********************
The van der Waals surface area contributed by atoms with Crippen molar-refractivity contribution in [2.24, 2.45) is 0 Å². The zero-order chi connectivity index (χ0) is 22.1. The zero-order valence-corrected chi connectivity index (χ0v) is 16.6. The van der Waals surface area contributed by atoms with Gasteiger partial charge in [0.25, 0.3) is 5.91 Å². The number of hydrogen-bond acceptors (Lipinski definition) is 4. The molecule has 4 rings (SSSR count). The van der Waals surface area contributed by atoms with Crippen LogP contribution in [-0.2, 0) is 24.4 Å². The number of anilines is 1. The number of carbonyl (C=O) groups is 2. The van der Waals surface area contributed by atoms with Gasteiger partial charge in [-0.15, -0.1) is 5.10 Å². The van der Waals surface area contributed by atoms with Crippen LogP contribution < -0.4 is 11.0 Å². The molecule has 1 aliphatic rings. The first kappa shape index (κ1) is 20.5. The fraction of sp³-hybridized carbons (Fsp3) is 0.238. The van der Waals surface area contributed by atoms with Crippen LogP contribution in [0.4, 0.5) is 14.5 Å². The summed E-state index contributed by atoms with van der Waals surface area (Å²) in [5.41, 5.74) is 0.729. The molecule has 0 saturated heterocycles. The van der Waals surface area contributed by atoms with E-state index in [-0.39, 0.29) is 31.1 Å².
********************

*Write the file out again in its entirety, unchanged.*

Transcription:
The van der Waals surface area contributed by atoms with Crippen molar-refractivity contribution in [2.24, 2.45) is 0 Å². The zero-order chi connectivity index (χ0) is 22.1. The zero-order valence-corrected chi connectivity index (χ0v) is 16.6. The van der Waals surface area contributed by atoms with Gasteiger partial charge in [0.25, 0.3) is 5.91 Å². The number of hydrogen-bond acceptors (Lipinski definition) is 4. The molecule has 4 rings (SSSR count). The van der Waals surface area contributed by atoms with Crippen LogP contribution in [-0.2, 0) is 24.4 Å². The number of anilines is 1. The number of carbonyl (C=O) groups is 2. The van der Waals surface area contributed by atoms with Gasteiger partial charge in [-0.15, -0.1) is 5.10 Å². The van der Waals surface area contributed by atoms with Crippen LogP contribution < -0.4 is 11.0 Å². The molecule has 1 aliphatic rings. The first kappa shape index (κ1) is 20.5. The fraction of sp³-hybridized carbons (Fsp3) is 0.238. The van der Waals surface area contributed by atoms with Crippen LogP contribution in [0.4, 0.5) is 14.5 Å². The summed E-state index contributed by atoms with van der Waals surface area (Å²) in [5.41, 5.74) is 0.729. The molecule has 0 saturated heterocycles. The van der Waals surface area contributed by atoms with E-state index in [-0.39, 0.29) is 31.1 Å².